Cyclopædia of Political Science, Political Economy, and the Political History of the United States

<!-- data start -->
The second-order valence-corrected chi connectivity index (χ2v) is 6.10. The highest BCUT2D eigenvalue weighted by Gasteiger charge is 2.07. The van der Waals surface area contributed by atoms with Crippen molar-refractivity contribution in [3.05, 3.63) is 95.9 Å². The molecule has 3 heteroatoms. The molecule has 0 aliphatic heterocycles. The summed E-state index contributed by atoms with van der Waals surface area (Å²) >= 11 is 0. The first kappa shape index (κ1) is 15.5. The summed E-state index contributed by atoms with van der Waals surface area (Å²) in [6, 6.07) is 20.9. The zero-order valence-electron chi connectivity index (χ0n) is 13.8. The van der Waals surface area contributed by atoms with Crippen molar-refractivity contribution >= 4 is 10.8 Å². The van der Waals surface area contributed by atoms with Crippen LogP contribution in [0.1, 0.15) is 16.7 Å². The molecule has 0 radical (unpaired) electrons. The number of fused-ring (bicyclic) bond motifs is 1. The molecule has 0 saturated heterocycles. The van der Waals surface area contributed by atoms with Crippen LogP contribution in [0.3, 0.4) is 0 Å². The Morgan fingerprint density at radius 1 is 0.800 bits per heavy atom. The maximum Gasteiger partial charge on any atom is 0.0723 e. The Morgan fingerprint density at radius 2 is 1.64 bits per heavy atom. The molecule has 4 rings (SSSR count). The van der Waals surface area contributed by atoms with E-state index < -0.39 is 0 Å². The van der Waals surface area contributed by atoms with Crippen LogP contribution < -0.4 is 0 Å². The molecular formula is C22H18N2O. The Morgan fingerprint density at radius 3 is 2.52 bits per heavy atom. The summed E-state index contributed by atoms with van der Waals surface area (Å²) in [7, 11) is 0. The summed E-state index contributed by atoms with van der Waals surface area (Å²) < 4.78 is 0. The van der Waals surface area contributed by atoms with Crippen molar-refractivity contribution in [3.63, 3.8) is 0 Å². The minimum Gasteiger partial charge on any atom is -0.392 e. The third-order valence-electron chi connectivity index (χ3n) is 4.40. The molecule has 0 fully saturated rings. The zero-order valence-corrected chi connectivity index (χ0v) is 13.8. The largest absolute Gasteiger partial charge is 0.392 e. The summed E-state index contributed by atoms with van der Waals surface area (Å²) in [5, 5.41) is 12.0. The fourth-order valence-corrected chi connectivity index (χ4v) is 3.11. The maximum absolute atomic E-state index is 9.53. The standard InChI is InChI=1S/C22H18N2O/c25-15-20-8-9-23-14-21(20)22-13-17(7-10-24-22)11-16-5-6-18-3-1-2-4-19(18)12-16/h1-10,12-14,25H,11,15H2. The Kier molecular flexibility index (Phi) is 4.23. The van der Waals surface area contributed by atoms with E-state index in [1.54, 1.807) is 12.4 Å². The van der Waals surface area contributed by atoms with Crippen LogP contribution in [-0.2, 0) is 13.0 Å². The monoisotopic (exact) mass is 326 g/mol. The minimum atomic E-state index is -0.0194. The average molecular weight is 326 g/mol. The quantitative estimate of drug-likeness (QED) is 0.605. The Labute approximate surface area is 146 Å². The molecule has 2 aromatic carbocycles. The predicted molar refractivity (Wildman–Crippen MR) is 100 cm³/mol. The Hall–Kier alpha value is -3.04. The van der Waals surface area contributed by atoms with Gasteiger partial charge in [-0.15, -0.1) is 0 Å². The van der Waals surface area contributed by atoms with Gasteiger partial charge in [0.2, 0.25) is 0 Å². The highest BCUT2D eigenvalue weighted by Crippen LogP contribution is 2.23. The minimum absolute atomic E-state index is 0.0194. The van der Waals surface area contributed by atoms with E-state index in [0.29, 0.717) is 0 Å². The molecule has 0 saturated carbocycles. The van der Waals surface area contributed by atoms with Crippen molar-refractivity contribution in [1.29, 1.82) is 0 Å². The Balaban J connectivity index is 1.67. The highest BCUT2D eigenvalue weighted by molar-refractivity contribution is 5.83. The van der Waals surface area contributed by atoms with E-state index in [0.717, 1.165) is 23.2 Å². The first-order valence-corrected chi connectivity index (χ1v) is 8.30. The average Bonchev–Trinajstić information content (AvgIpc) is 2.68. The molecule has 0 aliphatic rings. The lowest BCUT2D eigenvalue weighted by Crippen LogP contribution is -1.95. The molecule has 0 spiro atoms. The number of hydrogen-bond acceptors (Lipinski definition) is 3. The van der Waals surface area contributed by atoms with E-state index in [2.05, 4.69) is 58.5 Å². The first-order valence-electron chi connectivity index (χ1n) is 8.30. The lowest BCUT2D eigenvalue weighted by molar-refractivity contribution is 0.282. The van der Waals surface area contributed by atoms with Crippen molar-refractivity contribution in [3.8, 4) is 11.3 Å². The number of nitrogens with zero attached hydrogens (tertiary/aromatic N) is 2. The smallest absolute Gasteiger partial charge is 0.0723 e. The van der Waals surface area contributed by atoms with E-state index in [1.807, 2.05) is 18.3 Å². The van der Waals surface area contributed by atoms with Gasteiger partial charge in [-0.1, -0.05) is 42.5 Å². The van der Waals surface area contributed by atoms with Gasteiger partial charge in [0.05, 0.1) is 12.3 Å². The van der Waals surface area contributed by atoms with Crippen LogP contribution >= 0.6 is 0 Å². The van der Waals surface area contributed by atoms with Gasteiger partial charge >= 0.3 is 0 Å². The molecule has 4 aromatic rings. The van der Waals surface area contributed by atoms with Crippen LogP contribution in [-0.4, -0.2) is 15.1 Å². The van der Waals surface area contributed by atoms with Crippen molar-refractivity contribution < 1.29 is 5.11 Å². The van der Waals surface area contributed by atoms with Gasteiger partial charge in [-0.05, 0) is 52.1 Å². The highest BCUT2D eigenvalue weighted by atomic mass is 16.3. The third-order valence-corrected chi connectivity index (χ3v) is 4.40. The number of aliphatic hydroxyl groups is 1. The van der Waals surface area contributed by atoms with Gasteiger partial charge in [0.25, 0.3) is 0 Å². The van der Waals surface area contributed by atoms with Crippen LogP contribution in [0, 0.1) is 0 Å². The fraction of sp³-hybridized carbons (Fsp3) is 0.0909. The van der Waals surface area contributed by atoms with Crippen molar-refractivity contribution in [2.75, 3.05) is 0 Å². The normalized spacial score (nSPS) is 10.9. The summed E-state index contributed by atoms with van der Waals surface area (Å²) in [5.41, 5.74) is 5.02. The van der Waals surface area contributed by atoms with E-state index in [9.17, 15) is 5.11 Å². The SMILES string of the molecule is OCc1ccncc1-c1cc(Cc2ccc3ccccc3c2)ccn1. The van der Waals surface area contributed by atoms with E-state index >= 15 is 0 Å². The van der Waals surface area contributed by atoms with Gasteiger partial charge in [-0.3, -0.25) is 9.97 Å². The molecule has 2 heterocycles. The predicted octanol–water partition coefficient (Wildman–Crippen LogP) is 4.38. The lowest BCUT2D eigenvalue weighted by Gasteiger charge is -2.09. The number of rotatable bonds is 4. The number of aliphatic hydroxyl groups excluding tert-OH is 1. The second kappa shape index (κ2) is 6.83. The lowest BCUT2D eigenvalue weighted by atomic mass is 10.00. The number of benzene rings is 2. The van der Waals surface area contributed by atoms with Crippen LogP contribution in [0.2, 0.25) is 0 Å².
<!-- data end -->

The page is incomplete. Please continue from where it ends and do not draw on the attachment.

RIU KIU. The demands of practical politics in Asia are compelling the issue of a problem that has, especially since the opening of this century, been awaiting solution. The extension of European interests in the far east has had the tendency, not only to force China to define her relations with the nations of the west, but also with those on or near her borders. For many centuries the centre of culture to more than half of the largest, the most populous and the most varied continent of earth, China, has divided the world into two portions: the middle (China), and the foreign (all other nations). The outlying people were "barbarians," and all holding relations with her were reckoned as tributaries or vassals. The investiture bestowed upon each, and the actual reception, by the Chinese "Son of Heaven," of gifts which were considered as marks of homage from almost every country, from the Caspian sea to Japan, and from the Malay archipelago to the frozen tundras of Siberia, are recorded in the Chinese court annals. Even the embassies from Rome, India, Venice, and the modern kingdoms of Europe, were registered as "tribute bearers." China's form of the doctrine of the "Divine Right" to rule all nations, is expressed in the title of her emperors, Whang-Ti, Heavenly Dynasty, or Theocratic emperor. Western governments in Christendom have compelled a change in diplomatic language as regards themselves, but the tone of oriental mock-courtesy or real loyalty to the Chinese emperor is still very abject, however independent such countries as Annam or Corea may in actuality be. Almost alone of China's neighbors, Japan has asserted and maintained absolute political independence, though Siam is rapidly following her example. China, now pressed on all sides by European enterprise and ambition, finds that she must maintain her old claims, or suffer the presence of frontagers who, instead of manifesting the demeanor of childlike suppliants, bear the attitude of jealous defiance. Since she lost, by the diplomacy of Ignatieff in 1860, the Amoor region and maritime provinces touching the Pacific and Corea—a territory as large as France—she has firmly resisted all further encroachments. Wresting Ili from Russia, she further manifested her policy by warning off the Japanese from Formosa in 1876, by demanding Riu Kiu from Japan by garrisoning Seoul with her soldiery after the Corean uprising in July, 1880, by military defense of her frontier against suspected Russian aggression, and by informing France of her determination to defend her vassal Tonquin against invasion, annexation or protectorate. The problem is further complicated, not only in the case of Riu Kiu, but in that of others, as in the Indo-Chinese peninsula, by the fact that these petty kingdoms have for centuries rendered homage and paid tribute to two countries: to the nearest and less powerful, and to supreme China—to the distant "Son of Heaven" and "Lord of Ten Thousand Chariots" in Peking. So long as the ordinary conditions of Asiatic statecraft were unvexed with modern and western ideas, this state of things could go on undisturbed. The entrance of Russians, French and British on the scene as neighbors, and extra-territorial residents, has complicated the problem.